April 2021 : COVID-19 and Dangerous Doorknobs
In this edition:
- Watch Now: Science and Communication Strategy for Change
- How to Have “Clean” Dust
- Avoiding Both Harmful Antimicrobials and COVID-19
- Toward Toxics-Free Online Shopping
- Welcome to Our New Science and Policy Fellow, Hannah Ray
I hope you are having a happy and healthy start to your spring. I’m delighted to have received both of my COVID vaccinations in time to enjoy beautiful days of cross-country skiing in the Teton and Sierra mountains before the snow melt.
Our Institute is also having a productive spring. After months of preparation, we piloted our Science and Communication Strategy Workshop for more than two dozen scientists from around the world—an advantage of Zoom meetings! We shared our successful strategy for translating scientific research into positive change and a healthier world for all.
The workshop detailed critical steps for releasing a scientific paper with impact, from asking the right research question to writing a compelling press release. You can learn our strategy from short presentations and resources here.
Has the pandemic made you wary of turning doorknobs and touching countertops? If so, you’re not alone—this concern has sparked a marketing frenzy for consumer and building products with added antimicrobial chemicals despite the fact that the virus is mostly airborne. Also the antimicrobials in most of these products do not provide any demonstrated health benefit, and instead may be harmful. Last week we released a statement with our NGO partners advising architects, designers, and building managers to avoid the unnecessary use of antimicrobials in building products. Thanks to our communications strategy, the statement was covered in popular building publications, including Architectural Record, Inhabitat, and Canadian Architect.
To learn about yet another class of harmful chemicals in buildings, please register here for our May 13 webinar on PFAS in building materials with noted attorney Rob Bilott. More info is in the calendar entry below.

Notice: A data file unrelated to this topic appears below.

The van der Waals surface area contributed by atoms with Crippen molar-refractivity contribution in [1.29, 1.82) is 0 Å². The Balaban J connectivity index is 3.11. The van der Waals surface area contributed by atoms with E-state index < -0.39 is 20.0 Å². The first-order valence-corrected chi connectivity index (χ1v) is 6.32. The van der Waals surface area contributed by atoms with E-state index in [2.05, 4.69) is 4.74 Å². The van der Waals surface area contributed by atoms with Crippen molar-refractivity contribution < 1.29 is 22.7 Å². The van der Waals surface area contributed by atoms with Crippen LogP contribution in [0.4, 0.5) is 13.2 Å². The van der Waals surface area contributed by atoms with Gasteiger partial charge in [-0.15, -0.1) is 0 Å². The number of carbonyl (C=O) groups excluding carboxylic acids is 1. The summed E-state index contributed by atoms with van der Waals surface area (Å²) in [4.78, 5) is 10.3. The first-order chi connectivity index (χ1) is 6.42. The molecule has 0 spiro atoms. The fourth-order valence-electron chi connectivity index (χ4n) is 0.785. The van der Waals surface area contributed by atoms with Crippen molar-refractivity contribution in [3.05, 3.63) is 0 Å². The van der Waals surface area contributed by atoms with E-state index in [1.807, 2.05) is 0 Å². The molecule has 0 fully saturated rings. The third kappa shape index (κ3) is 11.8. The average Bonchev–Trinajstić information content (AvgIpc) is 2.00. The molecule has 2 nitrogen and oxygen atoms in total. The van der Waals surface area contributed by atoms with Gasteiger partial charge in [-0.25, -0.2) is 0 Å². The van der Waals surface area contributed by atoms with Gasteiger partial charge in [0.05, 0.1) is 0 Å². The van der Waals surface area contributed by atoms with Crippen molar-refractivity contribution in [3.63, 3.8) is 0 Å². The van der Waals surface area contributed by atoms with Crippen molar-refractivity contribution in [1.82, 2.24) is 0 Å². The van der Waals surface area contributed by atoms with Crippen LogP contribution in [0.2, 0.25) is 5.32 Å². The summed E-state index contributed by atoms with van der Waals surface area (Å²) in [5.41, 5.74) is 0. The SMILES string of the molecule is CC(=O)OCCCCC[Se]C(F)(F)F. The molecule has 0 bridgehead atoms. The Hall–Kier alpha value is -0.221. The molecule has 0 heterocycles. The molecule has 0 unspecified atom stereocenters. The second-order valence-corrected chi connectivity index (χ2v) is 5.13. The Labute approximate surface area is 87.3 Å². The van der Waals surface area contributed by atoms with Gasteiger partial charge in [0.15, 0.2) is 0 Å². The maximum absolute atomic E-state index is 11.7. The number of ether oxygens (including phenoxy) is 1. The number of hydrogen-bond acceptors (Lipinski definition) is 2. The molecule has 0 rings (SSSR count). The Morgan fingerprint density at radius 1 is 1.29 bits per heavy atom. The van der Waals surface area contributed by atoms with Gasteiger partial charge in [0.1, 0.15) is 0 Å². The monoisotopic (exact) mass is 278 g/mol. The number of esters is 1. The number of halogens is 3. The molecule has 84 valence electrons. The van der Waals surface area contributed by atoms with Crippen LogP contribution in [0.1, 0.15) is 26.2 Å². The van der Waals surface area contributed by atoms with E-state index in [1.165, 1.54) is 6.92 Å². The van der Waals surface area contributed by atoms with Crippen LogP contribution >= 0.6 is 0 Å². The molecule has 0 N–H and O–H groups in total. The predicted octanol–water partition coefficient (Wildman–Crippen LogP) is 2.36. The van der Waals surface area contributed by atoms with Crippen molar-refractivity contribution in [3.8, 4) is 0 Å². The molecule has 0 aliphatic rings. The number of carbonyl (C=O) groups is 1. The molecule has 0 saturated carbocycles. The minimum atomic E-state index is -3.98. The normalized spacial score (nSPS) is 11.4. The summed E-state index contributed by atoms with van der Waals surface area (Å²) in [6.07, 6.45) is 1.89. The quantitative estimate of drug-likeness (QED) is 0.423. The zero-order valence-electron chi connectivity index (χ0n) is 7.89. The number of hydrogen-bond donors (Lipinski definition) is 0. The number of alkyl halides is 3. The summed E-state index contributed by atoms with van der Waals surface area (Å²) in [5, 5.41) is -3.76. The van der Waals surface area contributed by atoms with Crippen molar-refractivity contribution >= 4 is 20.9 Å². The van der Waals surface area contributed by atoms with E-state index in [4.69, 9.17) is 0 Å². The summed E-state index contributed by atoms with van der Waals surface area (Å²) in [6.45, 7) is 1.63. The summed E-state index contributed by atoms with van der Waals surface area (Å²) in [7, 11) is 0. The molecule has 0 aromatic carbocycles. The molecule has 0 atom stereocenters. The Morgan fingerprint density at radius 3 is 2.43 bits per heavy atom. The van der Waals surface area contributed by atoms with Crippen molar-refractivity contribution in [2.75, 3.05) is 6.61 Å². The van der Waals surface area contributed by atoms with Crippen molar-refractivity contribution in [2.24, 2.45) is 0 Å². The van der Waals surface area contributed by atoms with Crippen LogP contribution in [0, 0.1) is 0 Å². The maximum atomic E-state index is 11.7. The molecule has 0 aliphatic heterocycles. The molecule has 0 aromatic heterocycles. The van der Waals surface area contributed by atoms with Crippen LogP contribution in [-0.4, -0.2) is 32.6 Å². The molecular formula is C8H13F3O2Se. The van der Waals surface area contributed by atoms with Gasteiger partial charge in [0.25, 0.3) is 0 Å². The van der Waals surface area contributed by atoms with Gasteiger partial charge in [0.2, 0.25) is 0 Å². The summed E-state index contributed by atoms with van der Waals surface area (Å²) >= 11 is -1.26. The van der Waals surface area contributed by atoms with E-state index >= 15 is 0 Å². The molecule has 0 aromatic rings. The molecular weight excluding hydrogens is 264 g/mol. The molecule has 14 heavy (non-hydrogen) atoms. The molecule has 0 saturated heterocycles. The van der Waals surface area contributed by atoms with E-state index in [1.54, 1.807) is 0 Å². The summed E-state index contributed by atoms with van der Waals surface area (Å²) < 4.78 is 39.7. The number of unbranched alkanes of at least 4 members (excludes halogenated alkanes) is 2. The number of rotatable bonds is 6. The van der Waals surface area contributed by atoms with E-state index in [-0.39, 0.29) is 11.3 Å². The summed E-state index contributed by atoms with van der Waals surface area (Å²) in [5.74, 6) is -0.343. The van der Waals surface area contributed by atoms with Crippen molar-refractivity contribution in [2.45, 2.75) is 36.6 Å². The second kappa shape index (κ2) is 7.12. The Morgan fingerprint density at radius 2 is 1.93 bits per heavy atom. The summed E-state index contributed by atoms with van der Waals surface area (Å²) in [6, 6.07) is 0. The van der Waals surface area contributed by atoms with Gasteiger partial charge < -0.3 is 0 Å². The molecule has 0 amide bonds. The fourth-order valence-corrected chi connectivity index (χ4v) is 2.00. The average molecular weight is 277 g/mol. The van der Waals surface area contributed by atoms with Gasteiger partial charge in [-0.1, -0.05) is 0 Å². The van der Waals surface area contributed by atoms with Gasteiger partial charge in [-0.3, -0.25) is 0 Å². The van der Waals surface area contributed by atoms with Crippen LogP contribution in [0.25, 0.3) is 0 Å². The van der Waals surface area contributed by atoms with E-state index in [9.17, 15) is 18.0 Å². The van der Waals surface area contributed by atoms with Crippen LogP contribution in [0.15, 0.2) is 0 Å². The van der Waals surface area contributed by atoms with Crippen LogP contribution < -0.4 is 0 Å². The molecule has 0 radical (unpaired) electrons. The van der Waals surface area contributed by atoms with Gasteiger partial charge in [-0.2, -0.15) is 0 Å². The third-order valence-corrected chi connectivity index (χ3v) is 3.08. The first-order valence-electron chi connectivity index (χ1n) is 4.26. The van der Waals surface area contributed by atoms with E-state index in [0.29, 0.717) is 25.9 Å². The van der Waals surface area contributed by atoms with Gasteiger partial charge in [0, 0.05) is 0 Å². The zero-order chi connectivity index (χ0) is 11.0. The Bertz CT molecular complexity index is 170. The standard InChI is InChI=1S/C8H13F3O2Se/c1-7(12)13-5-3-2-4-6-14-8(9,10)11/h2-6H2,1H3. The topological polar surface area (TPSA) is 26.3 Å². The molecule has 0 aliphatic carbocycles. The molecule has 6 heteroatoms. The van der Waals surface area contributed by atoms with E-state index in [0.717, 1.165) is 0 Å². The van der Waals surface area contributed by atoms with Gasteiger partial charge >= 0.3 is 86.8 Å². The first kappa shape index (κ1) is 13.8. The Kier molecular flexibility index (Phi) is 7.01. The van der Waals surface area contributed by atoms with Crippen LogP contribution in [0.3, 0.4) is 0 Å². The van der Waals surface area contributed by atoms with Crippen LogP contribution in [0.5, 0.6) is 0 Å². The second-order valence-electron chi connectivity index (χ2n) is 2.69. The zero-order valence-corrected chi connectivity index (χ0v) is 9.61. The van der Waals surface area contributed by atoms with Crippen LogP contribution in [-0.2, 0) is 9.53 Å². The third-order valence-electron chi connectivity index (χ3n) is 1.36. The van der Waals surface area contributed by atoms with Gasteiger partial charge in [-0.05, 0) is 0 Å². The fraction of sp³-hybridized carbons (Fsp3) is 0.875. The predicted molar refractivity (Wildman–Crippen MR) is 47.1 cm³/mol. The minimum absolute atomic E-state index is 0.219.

In March we were honored to receive a leadership award from Shaw Industries for our work supporting “the wellbeing of people and the planet amid the unprecedented challenges of 2020.” Shaw, one of the world’s largest carpet manufacturers, has participated in our retreats and carpet industry workshops focused on finding innovative solutions to reduce the use of the Six Classes. Their collaboration with us was critical for the carpet industry stopping the use of all PFAS.
To appreciate the urgent need to reduce the use of PFAS and other harmful chemicals in consumer products, check out our colleague Shanna Swan’s new book, Count Down: How Our Modern World Is Threatening Sperm Counts, Altering Male and Female Reproductive Development, and Imperiling the Future of the Human Race. The book highlights shocking fertility statistics—including that sperm counts have dropped more than 50 percent over the past 40 years—and offers evidence that endocrine-disrupting chemicals are the major culprit. You can read a summary in Swan’s op-ed in Scientific American.
Reducing harm from such chemicals will require global coordination. If you are a scientist or medical or legal practitioner, please consider signing on in support of a global intergovernmental science-policy body on chemicals and waste. More than 1,300 individuals from more than 60 countries have already signed. The letter with signatories will be presented at the United Nations Environment Assembly in 2022.